By Farah Ahamed

 

“The longer you look at an object, the more of the world you see in it. No matter how particular the scene, if you stare long enough you will see the whole world in it.” These words, from the pen of Flannery O’Connor, refer to that split second when we can “see things for what they really are” and they led me to reflect upon which “objects” could offer an understanding of the “whole world”,

Recently, monuments across the globe have become the subject of controversy. After eighty years at the University of Cape Town, the bronze of white supremacist Cecil Rhodes was removed; at the University of North Carolina, Silent Sam, a Confederate statue, was taken down and, in San Francisco, a 19thCentury monument, Early Days, demeaning to Native Americans, was uninstalled. Where for decades they had previously stood accepted as part of the landscape, now these statues outraged viewers. Altered circumstances meant they represented an uncomfortable “truth”, which some argued should not be commemorated, but also in fact, ought to be erased.

What is certain is that a monument’s power ebbs and flows with the passing of time, resonating or jarring with the past as the present changes.

Each time a viewer stops to look closely at a statue, it reveals a new meaning. Whenever it is revisited, a different significance emerges, because while the statue stays intact in its fixed location the viewer and the world continue to change. Furthermore, as history unfolds, a statue will emphasise, reveal, hide or quash stories. This makes it “a place” rich in possibilities for both metaphorical and literal epiphanies and fertile ground used by artists and writers to offer what Joseph Conrad described as “a glimpse of truth”.

Bani Abdi is an artist who uses a statue to provide a platform for an alternative narrative about the Empire. Her modern art installation Memorial to Lost Words, “a song installation based on letters and songs from the first World War” of Indian soldiers in her own words, focused on the suppressed stories of the Raj which she highlighted by changing the sounds around the imposing monument of Queen Victoria at the Lahore Museum.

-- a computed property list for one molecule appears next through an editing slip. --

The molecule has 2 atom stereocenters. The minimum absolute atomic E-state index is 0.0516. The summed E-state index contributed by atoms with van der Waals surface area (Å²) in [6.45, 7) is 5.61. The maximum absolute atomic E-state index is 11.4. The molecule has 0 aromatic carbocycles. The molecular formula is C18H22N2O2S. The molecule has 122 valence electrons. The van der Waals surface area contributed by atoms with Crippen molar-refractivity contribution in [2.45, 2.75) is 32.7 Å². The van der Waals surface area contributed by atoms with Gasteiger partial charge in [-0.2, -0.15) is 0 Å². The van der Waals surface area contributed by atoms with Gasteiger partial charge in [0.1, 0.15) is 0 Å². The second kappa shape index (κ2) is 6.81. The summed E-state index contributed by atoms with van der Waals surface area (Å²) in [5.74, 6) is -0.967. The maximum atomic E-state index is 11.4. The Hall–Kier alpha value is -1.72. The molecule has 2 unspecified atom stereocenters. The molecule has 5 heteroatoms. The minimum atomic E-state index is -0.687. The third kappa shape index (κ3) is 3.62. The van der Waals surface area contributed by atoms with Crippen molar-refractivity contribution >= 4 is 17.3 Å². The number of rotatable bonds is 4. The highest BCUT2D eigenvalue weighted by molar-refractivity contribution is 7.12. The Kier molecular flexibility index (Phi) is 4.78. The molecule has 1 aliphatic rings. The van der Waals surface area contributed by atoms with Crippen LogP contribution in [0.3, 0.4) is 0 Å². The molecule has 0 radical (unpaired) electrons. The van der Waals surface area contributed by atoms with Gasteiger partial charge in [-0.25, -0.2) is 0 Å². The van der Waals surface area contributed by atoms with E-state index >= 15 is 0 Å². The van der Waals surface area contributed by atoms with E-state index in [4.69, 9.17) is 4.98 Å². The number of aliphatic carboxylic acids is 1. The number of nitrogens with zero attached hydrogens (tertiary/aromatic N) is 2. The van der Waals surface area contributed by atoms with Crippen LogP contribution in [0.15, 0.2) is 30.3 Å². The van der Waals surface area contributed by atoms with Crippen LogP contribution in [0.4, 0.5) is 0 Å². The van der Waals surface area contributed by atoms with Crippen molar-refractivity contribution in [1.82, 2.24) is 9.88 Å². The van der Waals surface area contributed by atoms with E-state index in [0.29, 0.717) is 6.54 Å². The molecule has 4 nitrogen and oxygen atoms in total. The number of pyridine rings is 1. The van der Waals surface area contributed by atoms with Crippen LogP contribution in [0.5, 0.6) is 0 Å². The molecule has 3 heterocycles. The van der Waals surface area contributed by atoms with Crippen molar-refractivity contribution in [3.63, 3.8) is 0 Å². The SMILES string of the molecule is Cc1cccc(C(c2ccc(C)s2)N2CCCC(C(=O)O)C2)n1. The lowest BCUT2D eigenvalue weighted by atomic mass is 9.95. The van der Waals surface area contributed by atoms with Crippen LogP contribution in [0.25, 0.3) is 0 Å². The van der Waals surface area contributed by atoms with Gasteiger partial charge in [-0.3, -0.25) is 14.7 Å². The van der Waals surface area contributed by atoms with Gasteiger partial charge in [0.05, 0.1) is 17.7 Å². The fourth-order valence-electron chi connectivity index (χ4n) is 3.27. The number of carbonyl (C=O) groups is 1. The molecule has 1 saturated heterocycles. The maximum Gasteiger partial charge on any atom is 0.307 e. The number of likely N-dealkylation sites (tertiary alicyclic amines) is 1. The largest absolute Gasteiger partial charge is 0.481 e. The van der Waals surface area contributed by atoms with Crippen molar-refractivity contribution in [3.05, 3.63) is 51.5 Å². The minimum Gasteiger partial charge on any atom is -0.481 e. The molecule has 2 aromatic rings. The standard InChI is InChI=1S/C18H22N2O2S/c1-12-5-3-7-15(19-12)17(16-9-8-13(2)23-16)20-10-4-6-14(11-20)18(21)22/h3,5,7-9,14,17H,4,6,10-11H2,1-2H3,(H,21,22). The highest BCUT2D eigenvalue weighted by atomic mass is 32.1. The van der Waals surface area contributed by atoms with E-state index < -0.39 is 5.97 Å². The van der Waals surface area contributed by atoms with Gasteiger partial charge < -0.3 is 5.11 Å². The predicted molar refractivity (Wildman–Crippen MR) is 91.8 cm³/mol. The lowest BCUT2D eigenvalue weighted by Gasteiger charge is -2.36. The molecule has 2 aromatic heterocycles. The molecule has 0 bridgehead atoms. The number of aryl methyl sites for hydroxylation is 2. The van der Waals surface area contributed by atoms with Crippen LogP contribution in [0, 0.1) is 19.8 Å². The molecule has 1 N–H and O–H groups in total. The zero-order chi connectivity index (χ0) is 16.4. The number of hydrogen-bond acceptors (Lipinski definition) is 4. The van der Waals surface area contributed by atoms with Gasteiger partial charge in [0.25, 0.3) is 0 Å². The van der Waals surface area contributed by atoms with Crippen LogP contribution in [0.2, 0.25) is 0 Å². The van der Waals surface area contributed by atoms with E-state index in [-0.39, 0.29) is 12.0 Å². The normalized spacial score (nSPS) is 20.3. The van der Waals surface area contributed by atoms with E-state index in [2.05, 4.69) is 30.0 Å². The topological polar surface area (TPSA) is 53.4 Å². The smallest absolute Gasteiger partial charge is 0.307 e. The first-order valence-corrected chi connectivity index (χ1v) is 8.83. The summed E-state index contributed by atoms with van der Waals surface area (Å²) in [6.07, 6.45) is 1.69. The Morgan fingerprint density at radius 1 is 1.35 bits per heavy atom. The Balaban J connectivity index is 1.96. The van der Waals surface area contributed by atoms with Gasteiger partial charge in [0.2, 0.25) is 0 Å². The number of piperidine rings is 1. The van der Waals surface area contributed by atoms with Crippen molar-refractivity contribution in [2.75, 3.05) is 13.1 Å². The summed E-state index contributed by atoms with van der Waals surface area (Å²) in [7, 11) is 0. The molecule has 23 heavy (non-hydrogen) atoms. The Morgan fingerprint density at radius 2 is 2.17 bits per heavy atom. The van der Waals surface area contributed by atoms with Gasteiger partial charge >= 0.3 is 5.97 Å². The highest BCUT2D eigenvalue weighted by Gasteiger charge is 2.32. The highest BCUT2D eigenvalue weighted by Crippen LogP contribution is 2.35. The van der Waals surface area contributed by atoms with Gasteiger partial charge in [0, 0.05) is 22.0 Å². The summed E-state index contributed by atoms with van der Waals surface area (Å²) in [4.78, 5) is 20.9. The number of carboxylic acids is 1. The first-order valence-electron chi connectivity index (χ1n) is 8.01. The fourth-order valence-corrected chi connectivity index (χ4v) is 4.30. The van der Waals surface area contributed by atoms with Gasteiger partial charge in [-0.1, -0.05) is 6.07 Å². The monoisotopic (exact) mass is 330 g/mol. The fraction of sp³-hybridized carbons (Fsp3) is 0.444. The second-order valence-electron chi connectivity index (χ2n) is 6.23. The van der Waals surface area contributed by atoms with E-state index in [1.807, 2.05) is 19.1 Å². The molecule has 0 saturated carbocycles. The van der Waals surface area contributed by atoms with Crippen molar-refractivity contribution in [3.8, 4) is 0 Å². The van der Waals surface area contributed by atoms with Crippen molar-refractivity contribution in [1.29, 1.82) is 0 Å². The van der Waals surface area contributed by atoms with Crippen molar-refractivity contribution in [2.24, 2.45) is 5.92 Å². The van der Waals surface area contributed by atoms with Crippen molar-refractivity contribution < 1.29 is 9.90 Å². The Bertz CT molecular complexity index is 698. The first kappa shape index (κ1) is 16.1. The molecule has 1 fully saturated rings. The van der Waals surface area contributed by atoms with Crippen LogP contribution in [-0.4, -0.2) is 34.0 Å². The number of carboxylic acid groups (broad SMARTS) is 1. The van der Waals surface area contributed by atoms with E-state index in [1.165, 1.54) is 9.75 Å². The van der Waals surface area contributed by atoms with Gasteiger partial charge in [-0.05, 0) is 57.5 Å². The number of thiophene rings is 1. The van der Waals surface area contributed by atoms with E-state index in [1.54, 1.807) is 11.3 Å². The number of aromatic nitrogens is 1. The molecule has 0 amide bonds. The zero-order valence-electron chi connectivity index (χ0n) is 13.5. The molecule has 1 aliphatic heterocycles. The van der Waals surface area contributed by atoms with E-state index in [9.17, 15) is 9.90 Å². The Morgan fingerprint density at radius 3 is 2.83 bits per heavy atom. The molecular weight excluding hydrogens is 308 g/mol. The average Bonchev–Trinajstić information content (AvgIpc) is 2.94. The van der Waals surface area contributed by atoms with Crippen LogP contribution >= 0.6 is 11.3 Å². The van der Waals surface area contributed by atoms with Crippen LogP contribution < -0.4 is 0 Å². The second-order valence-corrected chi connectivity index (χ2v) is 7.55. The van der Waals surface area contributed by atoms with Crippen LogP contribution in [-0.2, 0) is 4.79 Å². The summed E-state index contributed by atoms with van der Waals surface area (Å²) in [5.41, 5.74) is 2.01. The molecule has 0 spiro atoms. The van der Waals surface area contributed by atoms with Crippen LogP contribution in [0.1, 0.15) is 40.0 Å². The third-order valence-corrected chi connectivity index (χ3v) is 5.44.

The Narrow Road To The Deep North coverBy virtually all accounts, 2014 was a big year for fiction: new novels by Sarah Waters, Ian McEwan, Martin Amis, Colm Toibin, Howard Jacobson and Ali Smith, with the final two appearing on the Man Booker shortlist; at the end, the prize was won by Tasmanian writer Richard Flanagan in the year that finally allowed American writers into the competition.

There were short-story collections by Hilary Mantel and Rose Tremain, and enormously successful debut novels in the shape of Jessie Burton’s bestselling “The Miniaturist” and Neel Mukherjee’s “The Lives of Others”, which also found favour with the Booker judges.

Salman RushdieSalman Rushdie, Kazuo Ishiguro, Hilary Mantel, Margaret Atwood, Howard Jacobson and Martin Amis are among the authors appearing at this year’s Cheltenham Literature Festival.

The festival, sponsored by the Times and the Sunday Times, will be guest directed by crime writer Sophie Hannah; writer and academic, Amit Chaudhuri; human rights lawyer and director of Liberty, Shami Chakrabarti; and actor and comedian Omid Djallili.

Hilary Mantel has won the £50,000 Man Booker Prize for her novel Bring up the Bodies, the sequel to Wolf Hall, which won the prize in 2009.

Mantel is the first woman and the first British author to win the prestigious literary prize twice.

“This double accolade is uniquely deserved,” said Sir Peter Stothard, chairman of the judges.

The book is about Thomas Cromwell, an adviser to King Henry VIII, and charts the bloody downfall of Anne Boleyn.

It is the second book in a trilogy.

A third instalment, to be called The Mirror and the Light, will continue Cromwell’s story until his execution in 1540.

Mantel was announced as the winner at London’s Guildhall on Tuesday night.